Eclipse FAQ

When it comes to learning about the upcoming Great American Eclipse, there are no stupid questions. Well, maybe these:

Isn’t it too dark at night to see the eclipse?

If the solar eclipse is so dangerous to look at, why are they having it?

And this, as seen on a t-shirt: “I wanted to watch the eclipse but the stupid moon got in the way.”

A real live astronomer will be a guest at the Oregon Airstream Blackout Rally, and will answer questions about the celestial event of the summer.

What would you like to know but are embarrassed to ask? I’ll find out and report back. Ain’t no shame if you’re wondering if you’ll see the moon like it looks on the stamp, why the path travels from west to east, how you’ll be able to see totality with your eclipse glasses on, and why sunglasses won’t keep you from going blind.

Here’s an example of an interesting question I found online, from an astrophotographer who’ll attempt to photograph totality:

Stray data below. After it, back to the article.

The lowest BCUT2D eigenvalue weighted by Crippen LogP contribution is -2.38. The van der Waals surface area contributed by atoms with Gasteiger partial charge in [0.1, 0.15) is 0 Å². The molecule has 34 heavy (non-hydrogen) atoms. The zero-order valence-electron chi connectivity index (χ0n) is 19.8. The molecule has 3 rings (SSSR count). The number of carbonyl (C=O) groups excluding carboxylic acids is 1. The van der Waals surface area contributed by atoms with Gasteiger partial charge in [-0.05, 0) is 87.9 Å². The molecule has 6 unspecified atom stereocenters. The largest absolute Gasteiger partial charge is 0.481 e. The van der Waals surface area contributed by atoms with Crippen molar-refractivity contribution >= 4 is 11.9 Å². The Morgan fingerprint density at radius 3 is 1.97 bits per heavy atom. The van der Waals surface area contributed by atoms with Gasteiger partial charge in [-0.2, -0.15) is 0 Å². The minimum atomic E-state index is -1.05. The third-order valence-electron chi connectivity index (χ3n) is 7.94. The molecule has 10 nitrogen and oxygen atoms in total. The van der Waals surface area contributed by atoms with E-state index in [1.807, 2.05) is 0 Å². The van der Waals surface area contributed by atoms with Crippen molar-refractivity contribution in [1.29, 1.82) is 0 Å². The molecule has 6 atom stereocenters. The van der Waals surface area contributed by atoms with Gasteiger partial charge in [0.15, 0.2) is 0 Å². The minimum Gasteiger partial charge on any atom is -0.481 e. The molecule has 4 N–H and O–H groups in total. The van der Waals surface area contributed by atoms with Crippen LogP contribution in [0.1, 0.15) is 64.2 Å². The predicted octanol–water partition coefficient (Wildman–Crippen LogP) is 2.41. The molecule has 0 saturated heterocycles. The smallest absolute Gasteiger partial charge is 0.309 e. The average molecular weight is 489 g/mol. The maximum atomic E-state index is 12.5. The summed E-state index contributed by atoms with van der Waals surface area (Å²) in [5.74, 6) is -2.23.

Does the size of the sun vary from one place to another? If someone in Australia took an unzoomed, unmagnified picture of the sun, would the area of the sun be equal to a photo taken, say, in Norway?

I have no idea why this has any bearing on astrophotography, but okay. Hmm.

Related: and I’m not too proud to say this out loud. How does the lunar eclipse path differ from the normal process of the phases of the moon? NO LAUGHING. Someone demonstrated this to me once using a lime, a lemon, and a tennis ball. It made sense then, but it didn’t stick.

My favorite question—to which I’ve heard only unsatisfactory answers—is this: does a total eclipse take place on any other planet? Yes, two moons of Saturn in our own solar system might produce an extremely inferior version of what we experience on Earth—but to our knowledge there are no others. (“In the vastness of the universe certainly there must be” doesn’t count.) Now for the follow up question (chill, anti-intelligent designers): what are the odds? Earthlings rely on one sun and one moon—one is 400 times larger than the other, and the other is 400 times farther away—making their discs in the sky the same size, allowing for a total eclipse. Wait, there’s more: what are the continued odds that Earth is the only planet we know of on which sentient, self-aware beings reside, who are able to appreciate the spectacle? Mind blown. 

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